Lessons from Vietnam to Syria during McMaster’s term

In his book, we see that McMaster actually extracted the right lessons from the failure in Vietnam, but sadly enough, he was ousted from the Trump administration without achieving much

The latest departure from the Donald Trump administration is National Security Adviser Gen. H. R. McMaster. It was announced Thursday that McMaster will be replaced by John Bolton, a former U.S. ambassador to the U.N. McMaster was considered one of Trump’s best choices during his period of Cabinet making. He is known as a soldier-scholar who wrote “Dereliction of Duty: Lyndon Johnson, Robert McNamara, The Joint Chiefs of Staff and the Lies That Led to Vietnam,” a highly praised book about civil-military relations before and during the Vietnam War.

McMaster criticized the chairman of the Joint Chiefs of Staff in his book for not pushing back the policy adopted by civilian administrators. The gradual pressure strategy put forward specifically by then Secretary of Defense Robert McNamara and endorsed by President Lyndon B. Johnson was considered problematic by some of the commanders.

According to him: “McNamara … viewed the war as another business management problem that, he assumed, would ultimately succumb to his reasoned judgement and others’ rational calculations. He and his assistant thought that they could predict with great precision what amount of force applied in Vietnam would achieve the results they desired, and they believed that they could control that force with great precision from halfway around the world.” These civilian leaders failed to understand the unexpected consequences of the war, and some military leaders preferred not to challenge the problematic ideas and became accomplices in the failure of the Vietnam War. For him, the real problem in Vietnam was Washington.

This time, he was the chief of national security in the administration following the failure of the Iraq War, in which he also served, and in the midst of the campaign against Daesh. His decisions were expected to have a wide impact, and many wondered how he would operate in these crisis-ridden areas. Now, he was not only a decorated soldier but also in Washington.

During his tenure in the White House, McMaster found it difficult to adopt the lessons he had learned during his research and writing. One of McMaster’s most significant jobs was coordinating policies in response to foreign policy crises, such as the one in Syria. As a general in the administration, he needed to make two important changes. First, there was a clear need for a comprehensive policy to address the crisis in Syria. The fight against Daesh could also have been included in this strategy, however during President Barak Obama’s years that became the only issue in Syria. During his tenure, McMaster failed to develop an effective policy on this issue and in the absence of a strategy, the same tactics continued to shape the U.S.’ policy in Syria.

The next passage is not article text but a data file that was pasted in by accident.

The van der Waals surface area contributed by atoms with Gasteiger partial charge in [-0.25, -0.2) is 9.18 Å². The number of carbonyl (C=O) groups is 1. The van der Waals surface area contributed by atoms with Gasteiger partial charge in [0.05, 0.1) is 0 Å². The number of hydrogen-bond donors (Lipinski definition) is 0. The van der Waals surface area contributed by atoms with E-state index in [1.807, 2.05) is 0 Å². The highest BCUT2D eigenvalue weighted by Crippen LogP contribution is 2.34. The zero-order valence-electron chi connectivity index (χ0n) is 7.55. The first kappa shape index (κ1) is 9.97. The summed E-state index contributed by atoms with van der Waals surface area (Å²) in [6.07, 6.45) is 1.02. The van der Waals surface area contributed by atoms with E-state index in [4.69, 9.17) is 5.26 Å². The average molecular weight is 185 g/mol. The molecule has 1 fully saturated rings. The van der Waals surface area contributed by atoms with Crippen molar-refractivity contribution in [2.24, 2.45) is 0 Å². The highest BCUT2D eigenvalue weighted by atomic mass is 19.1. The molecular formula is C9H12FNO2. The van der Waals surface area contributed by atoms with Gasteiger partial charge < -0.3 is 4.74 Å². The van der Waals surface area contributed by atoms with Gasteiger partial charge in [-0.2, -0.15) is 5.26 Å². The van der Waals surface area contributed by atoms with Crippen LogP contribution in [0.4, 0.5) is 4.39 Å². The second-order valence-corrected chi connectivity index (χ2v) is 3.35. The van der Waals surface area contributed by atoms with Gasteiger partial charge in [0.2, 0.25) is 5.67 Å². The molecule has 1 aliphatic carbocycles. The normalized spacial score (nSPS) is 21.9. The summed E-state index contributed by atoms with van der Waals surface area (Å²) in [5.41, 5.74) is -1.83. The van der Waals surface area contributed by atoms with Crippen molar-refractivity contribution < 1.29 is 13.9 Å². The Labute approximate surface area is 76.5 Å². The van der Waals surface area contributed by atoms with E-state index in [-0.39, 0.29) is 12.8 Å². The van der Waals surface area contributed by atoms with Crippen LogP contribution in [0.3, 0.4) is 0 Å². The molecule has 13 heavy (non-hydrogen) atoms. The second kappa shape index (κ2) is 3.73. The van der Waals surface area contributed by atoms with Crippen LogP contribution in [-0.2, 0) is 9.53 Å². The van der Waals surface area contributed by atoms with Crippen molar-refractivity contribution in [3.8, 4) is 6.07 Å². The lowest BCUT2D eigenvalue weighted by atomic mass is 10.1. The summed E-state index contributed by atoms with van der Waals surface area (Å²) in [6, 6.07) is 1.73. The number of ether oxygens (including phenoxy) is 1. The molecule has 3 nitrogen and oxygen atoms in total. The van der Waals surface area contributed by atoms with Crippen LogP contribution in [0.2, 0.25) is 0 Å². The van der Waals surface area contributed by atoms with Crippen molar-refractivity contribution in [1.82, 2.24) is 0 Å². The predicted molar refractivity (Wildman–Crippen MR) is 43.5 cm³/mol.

Second, McMaster actually argued in his book how focusing solely on tactical tasks can create strategic problems. Thus, as a soldier and the national security adviser, he was expected to end the tactical focus of some within the military. The insistence of some within the U.S. military to work with the People’s Protection Units (YPG) had reached a point of full dependence on the YPG in the Syria policy. Some even claimed that the YPG could be used against Iranian regional expansion. When this tactical focus generated significant strategic problems with a NATO ally, McMaster should have stepped up and challenged those insisting on this policy.

However, McMaster failed on both counts by not coordinating foreign policy and neglecting to speak up when current policies became problematic.For many observers, McMaster’s failures are simply the results expected from the administration he was serving in. There have been many reports citing the in-house power struggles of the Trump administration. Thus, McMaster was not the only player but then again, not many national security advisers have enjoyed much freedom in the recent history. More significantly, Trump underlined the fact that “he is the only one that matters.”

That may sound like a step forward from “the buck stops here.” However, again McMaster was someone who knew about the complexities of decision-making mechanisms. His book demonstrated that he knew what he was getting into when he was offered the top position in national security. The policy making process is complex, and he had to handle multiple fronts at once to coordinate the government’s foreign and security policies. In the midst of this, there is a president who would make the final decisions about any critical matters. He argued in his book, “Although impersonal forces, such as the ideological imperative of containing communism, the bureaucratic structure and institutional priorities, influenced the president’s Vietnam decisions, those decisions depended primarily on his character, his motivations and his relationship with his principal advisers.”

Trump signaled from the very beginning of his campaign that he would not be an ordinary candidate or an ordinary president. McMaster had to have prepared himself for this rather unusual White House management.Thus, nothing came as unexpected. He actually extracted the right lessons from the failure in Vietnam. Sadly, he retired from the Trump administration without achieving much. Now, we are anxiously awaiting his new book to discover the lessons he learned by serving as national security adviser.

[Daily Sabah, 24 March 2018]

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